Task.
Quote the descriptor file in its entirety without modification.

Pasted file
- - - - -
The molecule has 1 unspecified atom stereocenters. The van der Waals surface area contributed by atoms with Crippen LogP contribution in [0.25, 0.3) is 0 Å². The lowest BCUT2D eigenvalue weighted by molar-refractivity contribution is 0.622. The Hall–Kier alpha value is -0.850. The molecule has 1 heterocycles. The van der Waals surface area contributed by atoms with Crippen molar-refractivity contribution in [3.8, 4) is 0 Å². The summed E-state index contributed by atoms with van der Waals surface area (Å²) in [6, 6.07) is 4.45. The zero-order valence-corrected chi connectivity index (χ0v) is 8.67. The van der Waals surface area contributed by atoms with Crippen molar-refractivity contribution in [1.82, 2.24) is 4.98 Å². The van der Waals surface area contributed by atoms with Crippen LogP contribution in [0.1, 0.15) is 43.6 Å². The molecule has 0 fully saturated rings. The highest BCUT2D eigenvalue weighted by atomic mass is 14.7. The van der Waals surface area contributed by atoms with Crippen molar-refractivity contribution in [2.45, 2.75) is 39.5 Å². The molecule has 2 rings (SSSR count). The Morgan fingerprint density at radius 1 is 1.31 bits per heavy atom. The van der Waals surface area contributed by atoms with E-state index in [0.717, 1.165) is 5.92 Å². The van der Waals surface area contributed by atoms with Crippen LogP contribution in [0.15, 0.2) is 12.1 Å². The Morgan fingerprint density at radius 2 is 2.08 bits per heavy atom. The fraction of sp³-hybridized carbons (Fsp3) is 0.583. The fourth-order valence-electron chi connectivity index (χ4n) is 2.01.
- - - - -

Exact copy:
The molecule has 1 unspecified atom stereocenters. The van der Waals surface area contributed by atoms with Crippen LogP contribution in [0.25, 0.3) is 0 Å². The lowest BCUT2D eigenvalue weighted by molar-refractivity contribution is 0.622. The Hall–Kier alpha value is -0.850. The molecule has 1 heterocycles. The van der Waals surface area contributed by atoms with Crippen molar-refractivity contribution in [3.8, 4) is 0 Å². The summed E-state index contributed by atoms with van der Waals surface area (Å²) in [6, 6.07) is 4.45. The zero-order valence-corrected chi connectivity index (χ0v) is 8.67. The van der Waals surface area contributed by atoms with Crippen molar-refractivity contribution in [1.82, 2.24) is 4.98 Å². The van der Waals surface area contributed by atoms with Crippen LogP contribution in [0.1, 0.15) is 43.6 Å². The molecule has 0 fully saturated rings. The highest BCUT2D eigenvalue weighted by atomic mass is 14.7. The van der Waals surface area contributed by atoms with Crippen molar-refractivity contribution in [2.45, 2.75) is 39.5 Å². The molecule has 2 rings (SSSR count). The Morgan fingerprint density at radius 1 is 1.31 bits per heavy atom. The van der Waals surface area contributed by atoms with E-state index in [0.717, 1.165) is 5.92 Å². The van der Waals surface area contributed by atoms with Crippen LogP contribution in [0.15, 0.2) is 12.1 Å². The Morgan fingerprint density at radius 2 is 2.08 bits per heavy atom. The fraction of sp³-hybridized carbons (Fsp3) is 0.583. The fourth-order valence-electron chi connectivity index (χ4n) is 2.01.